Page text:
"We’ve gone from having one institution-based Job Center in 2018, to 11 Job Centers that can help people get a head start on their resume building and job search before returning to the community," Beard added.
Anti-censorship advocate: Book bans can 'snowball' beyond true threats to security
But Moira Marquis, who leads a prison writing program for the anti-censorship advocacy group PEN America, says it's a "pretty far-fetched paranoid fantasy" to believe that a book like "Windows 10 in Easy Steps" could present a threat to security by teaching people to somehow "develop into computer hackers and hack the computerized systems of security at the facilities."
Marquis believes the rationale of needing to protect security, can "snowball" into banning a wide range of books that people in power consider subversive. She gave the example of Toni Morrison's "The Bluest Eye." That novel, which deals with racism and childhood sexual abuse, has been banned in Kansas prisons.
"It's, I think, unlikely that security is really being served by limiting what people can read," Marquis said. "Prison is seen as legitimately denying one civil right, like your freedom of liberty. But when we deny one civil right, you have opened up the door to deny all of them. And that's a really foundational conceptual question for a culture to grapple with: Is this the right way to deal with social transgressions?"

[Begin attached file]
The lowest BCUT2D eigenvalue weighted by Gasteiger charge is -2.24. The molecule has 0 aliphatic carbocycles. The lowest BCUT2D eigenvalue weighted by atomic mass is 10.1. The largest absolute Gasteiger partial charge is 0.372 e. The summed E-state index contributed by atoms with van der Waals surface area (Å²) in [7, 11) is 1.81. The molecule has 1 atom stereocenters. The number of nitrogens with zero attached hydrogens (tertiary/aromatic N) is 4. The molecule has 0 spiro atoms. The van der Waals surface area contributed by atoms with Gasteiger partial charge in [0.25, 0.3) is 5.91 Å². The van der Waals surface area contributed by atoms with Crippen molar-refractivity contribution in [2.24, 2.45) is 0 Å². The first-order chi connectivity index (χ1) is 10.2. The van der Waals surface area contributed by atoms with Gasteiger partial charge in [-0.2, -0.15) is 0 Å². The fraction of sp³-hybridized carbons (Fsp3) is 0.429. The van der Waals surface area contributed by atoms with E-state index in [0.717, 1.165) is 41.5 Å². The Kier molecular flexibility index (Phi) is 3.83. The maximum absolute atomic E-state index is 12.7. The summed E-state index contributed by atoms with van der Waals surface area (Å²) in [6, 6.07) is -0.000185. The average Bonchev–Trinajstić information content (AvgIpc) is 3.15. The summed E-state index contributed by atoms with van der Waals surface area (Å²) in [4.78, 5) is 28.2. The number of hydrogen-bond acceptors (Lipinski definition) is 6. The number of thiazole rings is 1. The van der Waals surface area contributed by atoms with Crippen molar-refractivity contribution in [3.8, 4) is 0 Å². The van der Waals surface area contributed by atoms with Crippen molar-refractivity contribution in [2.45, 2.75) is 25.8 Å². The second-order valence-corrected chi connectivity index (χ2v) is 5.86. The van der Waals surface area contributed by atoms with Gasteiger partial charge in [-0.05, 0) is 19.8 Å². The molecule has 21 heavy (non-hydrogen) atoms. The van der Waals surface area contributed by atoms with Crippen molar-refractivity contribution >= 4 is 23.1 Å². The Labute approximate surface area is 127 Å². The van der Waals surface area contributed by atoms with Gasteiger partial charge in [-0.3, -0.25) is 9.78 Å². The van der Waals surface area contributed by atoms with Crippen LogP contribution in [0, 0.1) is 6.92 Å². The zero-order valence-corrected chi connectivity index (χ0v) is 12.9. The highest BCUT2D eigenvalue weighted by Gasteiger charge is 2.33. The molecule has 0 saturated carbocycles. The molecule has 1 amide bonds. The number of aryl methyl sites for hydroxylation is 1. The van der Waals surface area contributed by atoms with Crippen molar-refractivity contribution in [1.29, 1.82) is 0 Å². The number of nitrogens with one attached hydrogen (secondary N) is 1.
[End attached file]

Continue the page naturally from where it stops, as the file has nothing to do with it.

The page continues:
In Wisconsin, prison officials denied access to scores of books and magazines because they contained nudity or otherwise violated a DOC policy banning "pornography," the list obtained by WPR shows. Per its policy, the prison system also bars publications that teach or advocate breaking the law or any prison rules, as well as any materials that advocate "violence or hatred" or describe how to make weapons, explosives or drugs.
For instance, a book called "High Times: A 40-Year History of the World's Most Infamous Magazine," is banned because it glorifies marijuana use, a prison official wrote. And in 2019, issues of USA Today Sports Weekly were given the no-go because an official determined they could have been used to "facilitate gambling with fantasy statistics."
Court records: Wisconsin prison claimed Dungeons and Dragons could promote gang activity, escapism
The restrictions also extend into the realm of fantasy.
A prison policy specifically bans any materials related to fantasy role play games, like Magic the Gathering or Dungeons and Dragons. That's led to bans on books like "Magic The Gathering Official Encyclopedia." Another volume called the "The Art of Magic: The Gathering" was banned because it was listed as a security threat, according to the list obtained by WPR.
"Historically, fantasy role playing games have been denied as they can create a rank structure amongst those who play, which is prohibited," Beard, the DOC spokesman, wrote in an email.
More than a decade ago, battles with fictional dragons and wizards turned into a battle in federal courts.
A Wisconsin inmate and avid Dungeons and Dragons fan named Kevin Singer sued the Waupun Correctional Institution after a security supervisor there said he got an anonymous letter from an inmate, claiming Singer and others were forming a D&D "gang," court records show. Officials searched Singer's cell in 2004 and confiscated 21 books and 14 magazines related to D&D. They also took a 96-page instructional manual that Singer had handwritten himself, describing imaginary worlds called "campaign settings" where D&D gameplay can take place.